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How to Make Homemade Carrot Pie - An Alternative to a Pumpkin Pie! - Easily! With Step-by-step Directions, Photos, Ingredients, Recipe and Costs
Yield: 8 to 10 inch pies (see the ingredients section)
You can even freeze the pie after cooking it.
And if you want a unique and special carrot or pumpkin pie, try this pumpkin pie with a pecan topping - it is (al together now) aaaawe-some!
If you're ready for some pumpkin pie humor, after making one, you might want to see this page!
If you like this recipe, you'll probably also like my easy pumpkin cheesecake recipe, pumpkin bread, pumpkin butter, pumpkin soup and complete, easy directions to cook a Roast Turkey dinner, easy, tasty, healthy turkey gravy, applesauce, easy apple butter, cranberry sauce and cran-apple sauce. And if you have never canned or made jam, applesauce, apple butter, etc, before, never fear, it is easy with my canning directions. Don't forget to use see these Christmas tree farm pages to find a cut-your-own tree farm or fresh-cut farm or lot near you! They're loads of fun, often with Santa visits, sleigh rides or hayrides, sometimes even live reindeer and more.
Directions for Making Carrot Pie (Faux Pumpkin Pie) from Scratch
Yield: It really depends on the size of your pie plate, which can vary a lot. I added 2 sections, for both 8/9 inch pies and a deep 10 inch pie.
Ingredients and Equipment
- a large microwaveable bowl or a large pot for the stovetop
- 1 large (10 inch) deep-dish pie plate (my preference) and pie crust (Click here for illustrated pie crust instructions! they will open in a new window) - or smaller pie plates (8 or 9 inch) and crusts (Metric: a 10 inch pie plate is a pie plate with a diameter of 25 cm, and a depth of almost 5 cm)
|To make an 8" deep or standard 9" pie||To make a 10 inch deep dish pie|
Note for the UK and Europe: Nestle Carnation has two sizes
of cans in England: 170g and 410g - the large 410g can is 14 fl. oz.
and the small 170g can is 5 fl. oz. (the same as the small can in
the US). Use one of each (19 fl. oz. total) in your pie.
If you can't get canned evaporated milk, make your own from nonfat dried milk and make it twice as concentrated as the directions on the box call for!
If you can't get nonfat dried milk, just use milk.
If you are lactose-intolerant, use lactose-free milk or soy milk.
One visitor tried fresh whipping cream (unwhipped) and reported the pie "turned out wonderful! "
Another suggests using coconut milk, if you are allergic to dairy.
Note: if you do not have cinnamon, cloves, allspice and ginger, you can substitute 3 teaspoons of "pumpkin pie spice". It's not exactly the same, but it will do.
Note: If you can't get evaporated milk, you can substitute nonfat dried milk - make it twice as concentrated as the directions on the box say to reconstitute it. It won't be the same as evaporated milk, but it ought to come close.
Recipe and Directions
Yield: One 9-inch deep dish pie or two 8-inch shallow pies
Step 1 - Peel the carrots
Prettyt self-explanatory, but if you are in a hurry, as I often am, you can get the already peeled baby carrots and skip to step 2!
Step 2 - Prepare the simmer (cook) the carrots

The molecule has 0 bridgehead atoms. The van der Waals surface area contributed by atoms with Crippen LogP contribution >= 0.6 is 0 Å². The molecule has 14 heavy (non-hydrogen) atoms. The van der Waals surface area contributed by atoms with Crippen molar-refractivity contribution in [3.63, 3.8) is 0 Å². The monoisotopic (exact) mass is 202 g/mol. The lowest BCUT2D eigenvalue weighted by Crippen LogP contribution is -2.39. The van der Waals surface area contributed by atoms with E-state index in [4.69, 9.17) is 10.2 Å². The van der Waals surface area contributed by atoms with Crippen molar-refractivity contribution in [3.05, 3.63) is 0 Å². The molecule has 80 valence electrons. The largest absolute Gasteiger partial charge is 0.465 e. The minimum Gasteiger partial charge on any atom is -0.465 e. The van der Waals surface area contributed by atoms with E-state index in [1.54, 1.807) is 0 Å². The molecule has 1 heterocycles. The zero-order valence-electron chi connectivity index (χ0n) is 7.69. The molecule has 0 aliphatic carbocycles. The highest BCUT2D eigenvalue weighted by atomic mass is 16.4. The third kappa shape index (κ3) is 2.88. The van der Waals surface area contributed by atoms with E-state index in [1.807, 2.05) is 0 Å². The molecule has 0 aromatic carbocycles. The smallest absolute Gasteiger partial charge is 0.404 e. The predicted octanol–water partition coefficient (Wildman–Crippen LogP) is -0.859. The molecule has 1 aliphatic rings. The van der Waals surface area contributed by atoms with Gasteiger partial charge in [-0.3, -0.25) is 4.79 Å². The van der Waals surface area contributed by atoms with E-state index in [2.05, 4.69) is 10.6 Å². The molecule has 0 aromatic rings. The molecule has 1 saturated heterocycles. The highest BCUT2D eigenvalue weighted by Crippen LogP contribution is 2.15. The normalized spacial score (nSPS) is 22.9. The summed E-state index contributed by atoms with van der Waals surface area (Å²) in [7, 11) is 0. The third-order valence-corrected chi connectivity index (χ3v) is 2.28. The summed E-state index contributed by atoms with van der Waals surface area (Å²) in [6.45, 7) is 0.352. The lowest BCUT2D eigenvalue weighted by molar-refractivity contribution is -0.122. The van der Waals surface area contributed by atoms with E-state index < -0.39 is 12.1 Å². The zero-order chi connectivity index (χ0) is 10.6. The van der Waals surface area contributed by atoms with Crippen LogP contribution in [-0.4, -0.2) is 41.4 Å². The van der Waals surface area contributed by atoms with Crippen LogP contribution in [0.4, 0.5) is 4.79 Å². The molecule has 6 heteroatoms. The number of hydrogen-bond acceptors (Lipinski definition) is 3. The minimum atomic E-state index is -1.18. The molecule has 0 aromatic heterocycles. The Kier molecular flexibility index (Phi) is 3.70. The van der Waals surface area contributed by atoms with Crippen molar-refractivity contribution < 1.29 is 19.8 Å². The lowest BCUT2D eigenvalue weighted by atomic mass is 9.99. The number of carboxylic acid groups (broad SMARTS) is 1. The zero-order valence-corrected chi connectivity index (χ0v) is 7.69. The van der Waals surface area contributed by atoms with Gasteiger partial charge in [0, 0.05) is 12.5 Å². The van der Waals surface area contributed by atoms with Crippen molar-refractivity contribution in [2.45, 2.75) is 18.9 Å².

Cook the carrots in boiling water until soft, about 20 minutes. If you prefer, you can steam them, to retain more of the nutrients.
Step 3 - Puree the cooked carrots
To get a nice, smooth consistency, I use a food processor. It gives the pie a smooth, satiny texture; rather than the rough graininess that is typical of cooked squashes.
A regular blender works, too (unless you made a few frozen daiquiris and drank them first..). Or even just a hand mixer with time and patience.
With the food processor, it just takes 2 or 3 minutes!
Another visitor says using a food mill, like a Foley Food Mill, with a fine screen, accomplishes the blending/pureeing very well, too!
Step 4 - Done preparing the carrots!
The carrots are now cooked and ready for the pie recipe. Get the frozen daiquiris out from step 7 and take a break! :)
Note: You may freeze the puree or pie filling to use it later! Just use a freezer bag or other container to exclude as much air as possible. It should last a year or more in a deep freezer. On the other hand, you may NOT "can" it:
Step 5 - Make the pie crust
Yes, I know there are ready-made pie crusts in the frozen section at the store, but they really are bland and doughy. A flaky crust is easy to make! Again, note that unless you use large, deep 9 or 10 dish pie plates, you may have enough for two 8 inch pies.
It is also time to start preheating the oven. Turn it on and set it to 425 F (210 C, for those in Europe)
Click here for illustrated pie crust
(it will open in a new window)
Step 6 - Mix the pie contents
All the hard work is behind you! Here's where it gets really easy. Just see the ingredients section for the right amount of ingredients forsize pie you are making:
Mix well using a hand blender or mixer.
Note: You may substitute 4 teaspoons of "pumpkin pie spice" instead of the cinnamon, cloves, allspice and ginger. But I think you get better results with the separate spices.
Step 7 - Pour into the pie crust
Some people like to bake the pie crust in the oven for 3 minutes before
filling it. I don't and the pies turn out great!
I like a deep, full pie, so I fill it right up to about one quarter to one half inch from the very top.
Don't be surprised if the mixture is very runny! It may start as a soupy liquid, but it will firm up nicely in the oven! Note: the pie crust is brown because I used whole wheat flour! Tastes the same, but is healthier.